South Carolina acts to conserve unique cobia fishery
New creel limits, catch-and-release-only season established for southern part of South Carolina
Columbia, S.C. – Last week, state legislators enacted conservation measures for cobia – South Carolina’s newest gamefish species – in response to the rapidly growing popularity of the fishery, which has been the subject of tremendous interest in the lowcountry. A one fish per person, three fish per boat daily creel limit, along with a catch-and-release-only season in the month of May have been established for a southern cobia management zone; essentially state waters south of Jeremy Inlet at Edisto Island.
The new regulations are proactive measures for a species that comes into nearshore waters and coastal rivers such as Port Royal Sound and the Broad River to spawn, a trait that makes the breeding population particularly vulnerable to high fishing pressure. Coastal Conservation Association South Carolina (CCA SC) and the South Carolina Department of Natural Resources (SCDNR) have both long called for additional conservation measures for cobia to protect the future of the species and the fishery.
“With the progression of meaningful management steps taken over the years, including establishing gamefish status in 2012 and passage of these new measures, state fishery managers and legislators are clearly demonstrating their commitment to place the health of the cobia stock high on its priority list, and we applaud them for that,” said Mike Able, CCA SC Government Relations Chairman. “While establishing time and area regulations is a first for fisheries management in South Carolina waters, the unique characteristics of cobia and its vulnerability in well-known, nearshore nursery areas warrants such proactive measures.”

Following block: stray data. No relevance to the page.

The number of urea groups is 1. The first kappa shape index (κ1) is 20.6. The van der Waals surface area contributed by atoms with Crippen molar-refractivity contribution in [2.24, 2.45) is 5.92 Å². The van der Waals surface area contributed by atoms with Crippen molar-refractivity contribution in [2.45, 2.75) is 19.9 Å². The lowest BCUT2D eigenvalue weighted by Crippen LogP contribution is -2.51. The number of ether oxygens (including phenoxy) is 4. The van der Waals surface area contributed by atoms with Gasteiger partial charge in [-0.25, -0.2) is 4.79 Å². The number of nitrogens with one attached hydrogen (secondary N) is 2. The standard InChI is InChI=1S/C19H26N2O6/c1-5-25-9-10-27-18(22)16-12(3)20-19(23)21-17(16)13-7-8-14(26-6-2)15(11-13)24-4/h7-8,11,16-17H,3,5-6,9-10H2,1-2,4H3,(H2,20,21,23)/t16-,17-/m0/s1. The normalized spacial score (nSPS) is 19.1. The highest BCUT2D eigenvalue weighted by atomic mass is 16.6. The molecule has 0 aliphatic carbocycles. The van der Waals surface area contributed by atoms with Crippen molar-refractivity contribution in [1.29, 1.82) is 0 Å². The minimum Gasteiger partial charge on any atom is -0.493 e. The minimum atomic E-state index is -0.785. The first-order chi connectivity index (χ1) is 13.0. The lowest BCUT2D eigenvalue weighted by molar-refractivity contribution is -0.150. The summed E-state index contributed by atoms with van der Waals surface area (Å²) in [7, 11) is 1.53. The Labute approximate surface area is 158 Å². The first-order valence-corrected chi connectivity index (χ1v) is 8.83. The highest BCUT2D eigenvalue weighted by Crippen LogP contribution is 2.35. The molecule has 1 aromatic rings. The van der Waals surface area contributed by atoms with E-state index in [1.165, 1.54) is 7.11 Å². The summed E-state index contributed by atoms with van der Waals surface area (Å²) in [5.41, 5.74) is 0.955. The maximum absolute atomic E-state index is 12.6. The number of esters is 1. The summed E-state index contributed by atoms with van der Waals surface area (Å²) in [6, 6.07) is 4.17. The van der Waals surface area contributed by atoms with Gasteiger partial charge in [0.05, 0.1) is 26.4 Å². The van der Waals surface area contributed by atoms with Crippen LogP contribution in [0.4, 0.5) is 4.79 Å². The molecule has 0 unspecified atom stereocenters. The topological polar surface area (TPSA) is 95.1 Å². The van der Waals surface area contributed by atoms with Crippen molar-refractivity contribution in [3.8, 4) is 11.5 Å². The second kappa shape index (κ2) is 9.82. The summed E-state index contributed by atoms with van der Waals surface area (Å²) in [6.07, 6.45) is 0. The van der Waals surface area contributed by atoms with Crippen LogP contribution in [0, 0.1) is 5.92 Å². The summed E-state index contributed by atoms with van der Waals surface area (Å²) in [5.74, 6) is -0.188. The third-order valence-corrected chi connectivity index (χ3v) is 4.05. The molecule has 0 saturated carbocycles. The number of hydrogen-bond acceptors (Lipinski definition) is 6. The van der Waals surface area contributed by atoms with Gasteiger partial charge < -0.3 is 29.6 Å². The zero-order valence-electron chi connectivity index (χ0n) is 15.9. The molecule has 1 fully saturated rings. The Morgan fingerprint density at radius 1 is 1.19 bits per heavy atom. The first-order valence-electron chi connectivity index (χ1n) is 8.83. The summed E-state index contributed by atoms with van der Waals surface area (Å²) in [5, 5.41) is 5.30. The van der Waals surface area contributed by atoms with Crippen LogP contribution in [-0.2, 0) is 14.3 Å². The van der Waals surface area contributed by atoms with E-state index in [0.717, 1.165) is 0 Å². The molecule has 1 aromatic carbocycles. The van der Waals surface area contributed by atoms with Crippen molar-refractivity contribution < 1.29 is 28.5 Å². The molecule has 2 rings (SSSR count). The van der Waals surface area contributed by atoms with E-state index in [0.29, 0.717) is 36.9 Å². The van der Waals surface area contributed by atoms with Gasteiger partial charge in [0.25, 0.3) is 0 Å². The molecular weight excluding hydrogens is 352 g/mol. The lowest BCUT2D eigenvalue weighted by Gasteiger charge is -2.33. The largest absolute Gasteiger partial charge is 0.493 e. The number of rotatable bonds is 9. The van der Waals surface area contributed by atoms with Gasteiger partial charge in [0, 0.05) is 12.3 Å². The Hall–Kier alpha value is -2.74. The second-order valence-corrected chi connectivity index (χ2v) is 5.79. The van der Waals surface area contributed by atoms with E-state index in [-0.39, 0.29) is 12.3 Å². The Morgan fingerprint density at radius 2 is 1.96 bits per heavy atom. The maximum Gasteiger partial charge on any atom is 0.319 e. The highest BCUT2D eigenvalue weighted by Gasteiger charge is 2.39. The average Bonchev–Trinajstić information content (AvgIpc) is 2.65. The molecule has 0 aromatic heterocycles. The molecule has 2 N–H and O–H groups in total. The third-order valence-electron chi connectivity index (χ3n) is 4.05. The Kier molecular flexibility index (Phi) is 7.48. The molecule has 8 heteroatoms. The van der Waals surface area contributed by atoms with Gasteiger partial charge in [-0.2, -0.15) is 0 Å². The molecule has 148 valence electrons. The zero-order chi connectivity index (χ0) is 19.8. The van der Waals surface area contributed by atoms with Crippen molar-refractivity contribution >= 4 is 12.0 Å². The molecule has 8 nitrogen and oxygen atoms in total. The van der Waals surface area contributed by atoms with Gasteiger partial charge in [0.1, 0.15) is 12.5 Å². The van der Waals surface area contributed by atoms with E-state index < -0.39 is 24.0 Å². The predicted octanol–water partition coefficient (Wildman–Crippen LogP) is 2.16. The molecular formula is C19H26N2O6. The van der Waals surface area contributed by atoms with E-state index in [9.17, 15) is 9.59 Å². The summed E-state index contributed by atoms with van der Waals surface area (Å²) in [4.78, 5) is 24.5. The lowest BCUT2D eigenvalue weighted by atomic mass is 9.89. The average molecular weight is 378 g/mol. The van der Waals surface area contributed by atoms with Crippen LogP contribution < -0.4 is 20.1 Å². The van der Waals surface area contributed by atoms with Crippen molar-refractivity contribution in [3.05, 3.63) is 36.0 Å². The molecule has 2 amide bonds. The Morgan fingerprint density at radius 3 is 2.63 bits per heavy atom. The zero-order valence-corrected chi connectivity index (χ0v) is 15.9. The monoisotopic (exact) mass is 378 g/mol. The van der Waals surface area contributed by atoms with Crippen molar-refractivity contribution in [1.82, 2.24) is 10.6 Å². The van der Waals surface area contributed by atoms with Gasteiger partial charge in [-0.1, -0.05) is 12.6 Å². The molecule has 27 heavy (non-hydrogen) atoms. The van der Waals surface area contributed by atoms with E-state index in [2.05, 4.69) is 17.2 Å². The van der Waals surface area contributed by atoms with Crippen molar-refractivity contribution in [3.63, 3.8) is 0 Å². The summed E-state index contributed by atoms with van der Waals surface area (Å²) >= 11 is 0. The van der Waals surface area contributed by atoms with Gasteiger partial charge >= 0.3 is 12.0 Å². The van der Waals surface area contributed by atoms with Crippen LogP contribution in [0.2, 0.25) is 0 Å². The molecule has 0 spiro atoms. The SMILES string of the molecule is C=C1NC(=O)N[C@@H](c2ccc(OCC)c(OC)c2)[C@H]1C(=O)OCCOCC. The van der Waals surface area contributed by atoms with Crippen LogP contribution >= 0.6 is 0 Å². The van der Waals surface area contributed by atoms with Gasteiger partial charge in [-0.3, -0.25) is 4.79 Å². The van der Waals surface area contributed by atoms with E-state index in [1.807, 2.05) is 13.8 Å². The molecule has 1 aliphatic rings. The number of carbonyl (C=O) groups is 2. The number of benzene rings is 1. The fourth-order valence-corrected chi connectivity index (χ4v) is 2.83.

While found worldwide in tropical, sub-tropical, and temperate waters, extensive DNA work by the SCDNR indicates that fish return to the same location in South Carolina, particularly Port Royal Sound, each year between late April and June to spawn. It has been found that Port Royal cobia and offshore cobia come from two different genetic stocks, with the offshore fish likely spawning offshore. The annual appearance of the Port Royal cobia in South Carolina presents a unique opportunity for anglers, leading to a rise in the fishery’s popularity and providing an economic boost for many coastal communities. However, drastic change appears to be on the horizon for the fishery.
In developments completely unrelated to South Carolina’s recent management actions, in April the South Atlantic Fishery Management Council announced that the cobia fishery in federal waters of the South Atlantic would be closed to harvest beginning June 20 through the remainder of the year. Coast-wide catches of cobia unexpectedly exceeded federal limits by a considerable margin in 2015, prompting the reaction by federal managers to close the season early this year. However, federal managers are not sure if the harvest numbers indicate a problem with the fishery since an assessment of cobia has not been conducted since 2011. Given the biology of cobia, few, if any, of the fish alive today were around when federal fishery managers last checked the status of the stock, creating a frustrating situation for recreational anglers.
“CCA SC will continue to advocate for reasonable management actions to support a species before deep and often drastic draconian measures are required,” said Able. “Thankfully our partners at SCDNR are committed to that conservation philosophy, too.”